The Appeal to Expert Opinion in Contexts of Political Deliberation and the Problem of Group Bias

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In this paper, I will try to answer the question: How are we supposed to assess the expert’s opinion in an argument from the position of an outsider to the specialized field? by placing it in the larger context of the political status of epistemic authority. In order to do this I will first sketch the actual debate around the problem of expertise in a democracy and relate this to the issue of the status of science in society. Secondly, I will review how Douglas Walton’s pragma-dialectical approach offers a practical procedure to assess the expert bias from a nonprofessional’s perspective. Thirdly, I will introduce the problem of group bias using insights from Bohman and Fischer and show how Walton’s solution does not address this specific type of bias. Lastly, I will try proposing a revision of Walton’s solution in order to address this problem. In order to make the explanation more easy to follow I will use a case study concerning the medical expertise in the public debate on second-hand smoke.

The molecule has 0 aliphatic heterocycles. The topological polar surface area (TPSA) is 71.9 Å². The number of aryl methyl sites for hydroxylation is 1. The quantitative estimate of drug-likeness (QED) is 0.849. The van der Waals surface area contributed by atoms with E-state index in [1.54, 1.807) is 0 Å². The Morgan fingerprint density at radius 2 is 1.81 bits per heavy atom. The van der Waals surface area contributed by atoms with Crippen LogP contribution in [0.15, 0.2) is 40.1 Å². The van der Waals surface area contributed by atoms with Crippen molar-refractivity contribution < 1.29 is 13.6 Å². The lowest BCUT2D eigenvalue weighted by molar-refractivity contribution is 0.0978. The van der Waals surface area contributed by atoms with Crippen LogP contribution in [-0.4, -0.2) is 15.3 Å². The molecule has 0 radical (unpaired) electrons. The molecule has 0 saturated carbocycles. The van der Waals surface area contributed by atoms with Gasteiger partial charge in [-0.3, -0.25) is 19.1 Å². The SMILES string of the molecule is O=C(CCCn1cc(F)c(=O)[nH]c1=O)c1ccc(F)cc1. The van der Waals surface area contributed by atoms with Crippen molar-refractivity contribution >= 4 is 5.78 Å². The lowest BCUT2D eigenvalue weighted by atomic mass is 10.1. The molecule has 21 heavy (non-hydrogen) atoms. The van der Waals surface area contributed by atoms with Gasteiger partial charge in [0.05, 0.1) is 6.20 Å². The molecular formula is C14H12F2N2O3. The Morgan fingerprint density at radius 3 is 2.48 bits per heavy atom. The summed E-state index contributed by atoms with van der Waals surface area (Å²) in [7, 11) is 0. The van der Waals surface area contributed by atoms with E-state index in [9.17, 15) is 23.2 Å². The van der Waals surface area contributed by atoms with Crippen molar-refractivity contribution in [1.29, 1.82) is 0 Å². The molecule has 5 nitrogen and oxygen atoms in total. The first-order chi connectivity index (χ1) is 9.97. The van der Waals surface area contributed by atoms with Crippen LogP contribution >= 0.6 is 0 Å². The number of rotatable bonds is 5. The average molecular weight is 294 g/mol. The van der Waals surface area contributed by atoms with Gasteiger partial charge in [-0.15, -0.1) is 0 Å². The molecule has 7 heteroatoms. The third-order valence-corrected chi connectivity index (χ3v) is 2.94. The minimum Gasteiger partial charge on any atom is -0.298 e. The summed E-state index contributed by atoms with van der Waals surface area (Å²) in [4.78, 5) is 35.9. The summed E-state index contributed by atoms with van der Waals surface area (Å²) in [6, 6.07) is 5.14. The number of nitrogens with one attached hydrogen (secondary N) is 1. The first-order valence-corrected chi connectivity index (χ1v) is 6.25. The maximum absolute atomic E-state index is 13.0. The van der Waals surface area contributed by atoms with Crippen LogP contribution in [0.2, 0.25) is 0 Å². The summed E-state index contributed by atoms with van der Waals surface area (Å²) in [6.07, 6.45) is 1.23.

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The Place of Self-Interest and the Role of Power in Deliberative Democracy.Mansbridge, Jane; Bohman, James; Chambers, Simone; Estlund, David; Føllesdal, Andreas; Fung, Archon; Lafont, Cristina; Manin, Bernard & Martí, José Luis

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